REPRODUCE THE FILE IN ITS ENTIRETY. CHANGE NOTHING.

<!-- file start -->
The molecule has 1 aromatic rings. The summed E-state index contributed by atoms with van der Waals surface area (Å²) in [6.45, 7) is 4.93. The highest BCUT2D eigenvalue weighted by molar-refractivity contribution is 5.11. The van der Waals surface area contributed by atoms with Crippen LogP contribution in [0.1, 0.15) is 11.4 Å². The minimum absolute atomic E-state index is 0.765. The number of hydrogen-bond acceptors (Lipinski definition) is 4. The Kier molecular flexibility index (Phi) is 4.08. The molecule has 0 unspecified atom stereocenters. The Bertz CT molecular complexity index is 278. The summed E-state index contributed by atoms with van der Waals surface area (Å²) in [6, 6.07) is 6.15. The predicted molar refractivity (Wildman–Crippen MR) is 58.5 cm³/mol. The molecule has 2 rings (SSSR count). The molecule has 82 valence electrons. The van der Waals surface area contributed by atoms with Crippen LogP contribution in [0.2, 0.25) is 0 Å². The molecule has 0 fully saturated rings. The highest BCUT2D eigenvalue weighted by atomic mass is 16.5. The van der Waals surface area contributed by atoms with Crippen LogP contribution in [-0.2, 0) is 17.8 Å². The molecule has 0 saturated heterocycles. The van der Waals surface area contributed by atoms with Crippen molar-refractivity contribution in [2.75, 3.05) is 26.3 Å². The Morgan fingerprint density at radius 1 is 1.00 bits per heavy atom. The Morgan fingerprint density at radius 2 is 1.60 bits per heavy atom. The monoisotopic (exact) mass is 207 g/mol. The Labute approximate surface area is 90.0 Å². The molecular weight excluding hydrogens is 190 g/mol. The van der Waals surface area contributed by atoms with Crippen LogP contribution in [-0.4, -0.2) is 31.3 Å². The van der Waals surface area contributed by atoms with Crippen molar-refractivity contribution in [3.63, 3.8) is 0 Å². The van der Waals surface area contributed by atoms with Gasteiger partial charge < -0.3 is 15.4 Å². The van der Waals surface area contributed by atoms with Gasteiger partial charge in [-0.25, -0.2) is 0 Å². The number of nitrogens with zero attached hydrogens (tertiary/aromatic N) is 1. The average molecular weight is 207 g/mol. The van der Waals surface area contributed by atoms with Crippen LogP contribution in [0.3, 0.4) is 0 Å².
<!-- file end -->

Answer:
The molecule has 1 aromatic rings. The summed E-state index contributed by atoms with van der Waals surface area (Å²) in [6.45, 7) is 4.93. The highest BCUT2D eigenvalue weighted by molar-refractivity contribution is 5.11. The van der Waals surface area contributed by atoms with Crippen LogP contribution in [0.1, 0.15) is 11.4 Å². The minimum absolute atomic E-state index is 0.765. The number of hydrogen-bond acceptors (Lipinski definition) is 4. The Kier molecular flexibility index (Phi) is 4.08. The molecule has 0 unspecified atom stereocenters. The Bertz CT molecular complexity index is 278. The summed E-state index contributed by atoms with van der Waals surface area (Å²) in [6, 6.07) is 6.15. The predicted molar refractivity (Wildman–Crippen MR) is 58.5 cm³/mol. The molecule has 2 rings (SSSR count). The molecule has 82 valence electrons. The van der Waals surface area contributed by atoms with Crippen LogP contribution in [0.2, 0.25) is 0 Å². The molecule has 0 fully saturated rings. The highest BCUT2D eigenvalue weighted by atomic mass is 16.5. The van der Waals surface area contributed by atoms with Crippen LogP contribution in [-0.2, 0) is 17.8 Å². The molecule has 0 saturated heterocycles. The van der Waals surface area contributed by atoms with Crippen molar-refractivity contribution in [2.75, 3.05) is 26.3 Å². The Morgan fingerprint density at radius 1 is 1.00 bits per heavy atom. The Morgan fingerprint density at radius 2 is 1.60 bits per heavy atom. The monoisotopic (exact) mass is 207 g/mol. The Labute approximate surface area is 90.0 Å². The molecular weight excluding hydrogens is 190 g/mol. The van der Waals surface area contributed by atoms with Crippen LogP contribution in [-0.4, -0.2) is 31.3 Å². The van der Waals surface area contributed by atoms with Crippen molar-refractivity contribution in [3.63, 3.8) is 0 Å². The van der Waals surface area contributed by atoms with Gasteiger partial charge < -0.3 is 15.4 Å². The van der Waals surface area contributed by atoms with Gasteiger partial charge in [-0.25, -0.2) is 0 Å². The number of nitrogens with zero attached hydrogens (tertiary/aromatic N) is 1. The average molecular weight is 207 g/mol. The van der Waals surface area contributed by atoms with Crippen LogP contribution in [0.3, 0.4) is 0 Å².